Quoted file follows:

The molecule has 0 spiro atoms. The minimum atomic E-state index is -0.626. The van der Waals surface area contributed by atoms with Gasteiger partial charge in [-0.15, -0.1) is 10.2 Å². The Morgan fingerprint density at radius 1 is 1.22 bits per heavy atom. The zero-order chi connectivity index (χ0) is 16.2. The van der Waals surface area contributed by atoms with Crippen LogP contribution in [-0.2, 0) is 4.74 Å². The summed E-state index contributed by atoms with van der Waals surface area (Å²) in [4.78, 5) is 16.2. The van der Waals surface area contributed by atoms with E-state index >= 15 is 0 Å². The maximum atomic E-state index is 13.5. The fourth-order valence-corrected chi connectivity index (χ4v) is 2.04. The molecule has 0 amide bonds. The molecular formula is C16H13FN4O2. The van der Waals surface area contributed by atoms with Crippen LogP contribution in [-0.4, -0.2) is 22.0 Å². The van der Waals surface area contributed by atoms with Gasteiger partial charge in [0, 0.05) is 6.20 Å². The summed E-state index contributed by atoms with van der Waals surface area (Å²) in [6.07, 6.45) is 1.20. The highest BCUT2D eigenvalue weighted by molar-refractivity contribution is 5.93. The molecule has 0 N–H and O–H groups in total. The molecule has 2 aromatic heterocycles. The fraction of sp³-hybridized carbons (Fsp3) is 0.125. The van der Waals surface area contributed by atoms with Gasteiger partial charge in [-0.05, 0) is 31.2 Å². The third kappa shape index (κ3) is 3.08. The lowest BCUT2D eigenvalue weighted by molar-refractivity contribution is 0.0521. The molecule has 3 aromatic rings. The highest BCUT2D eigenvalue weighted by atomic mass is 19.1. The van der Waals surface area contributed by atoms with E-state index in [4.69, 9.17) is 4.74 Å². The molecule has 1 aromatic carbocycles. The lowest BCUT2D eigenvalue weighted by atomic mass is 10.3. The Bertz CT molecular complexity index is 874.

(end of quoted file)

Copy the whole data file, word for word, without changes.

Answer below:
The molecule has 0 spiro atoms. The minimum atomic E-state index is -0.626. The van der Waals surface area contributed by atoms with Gasteiger partial charge in [-0.15, -0.1) is 10.2 Å². The Morgan fingerprint density at radius 1 is 1.22 bits per heavy atom. The zero-order chi connectivity index (χ0) is 16.2. The van der Waals surface area contributed by atoms with Crippen LogP contribution in [-0.2, 0) is 4.74 Å². The summed E-state index contributed by atoms with van der Waals surface area (Å²) in [4.78, 5) is 16.2. The van der Waals surface area contributed by atoms with E-state index >= 15 is 0 Å². The maximum atomic E-state index is 13.5. The fourth-order valence-corrected chi connectivity index (χ4v) is 2.04. The molecule has 0 amide bonds. The molecular formula is C16H13FN4O2. The van der Waals surface area contributed by atoms with Crippen LogP contribution in [-0.4, -0.2) is 22.0 Å². The van der Waals surface area contributed by atoms with Gasteiger partial charge in [0, 0.05) is 6.20 Å². The summed E-state index contributed by atoms with van der Waals surface area (Å²) in [6.07, 6.45) is 1.20. The highest BCUT2D eigenvalue weighted by molar-refractivity contribution is 5.93. The molecule has 0 N–H and O–H groups in total. The molecule has 2 aromatic heterocycles. The fraction of sp³-hybridized carbons (Fsp3) is 0.125. The van der Waals surface area contributed by atoms with Gasteiger partial charge in [-0.05, 0) is 31.2 Å². The third kappa shape index (κ3) is 3.08. The lowest BCUT2D eigenvalue weighted by molar-refractivity contribution is 0.0521. The molecule has 3 aromatic rings. The highest BCUT2D eigenvalue weighted by atomic mass is 19.1. The van der Waals surface area contributed by atoms with E-state index in [4.69, 9.17) is 4.74 Å². The molecule has 1 aromatic carbocycles. The lowest BCUT2D eigenvalue weighted by atomic mass is 10.3. The Bertz CT molecular complexity index is 874.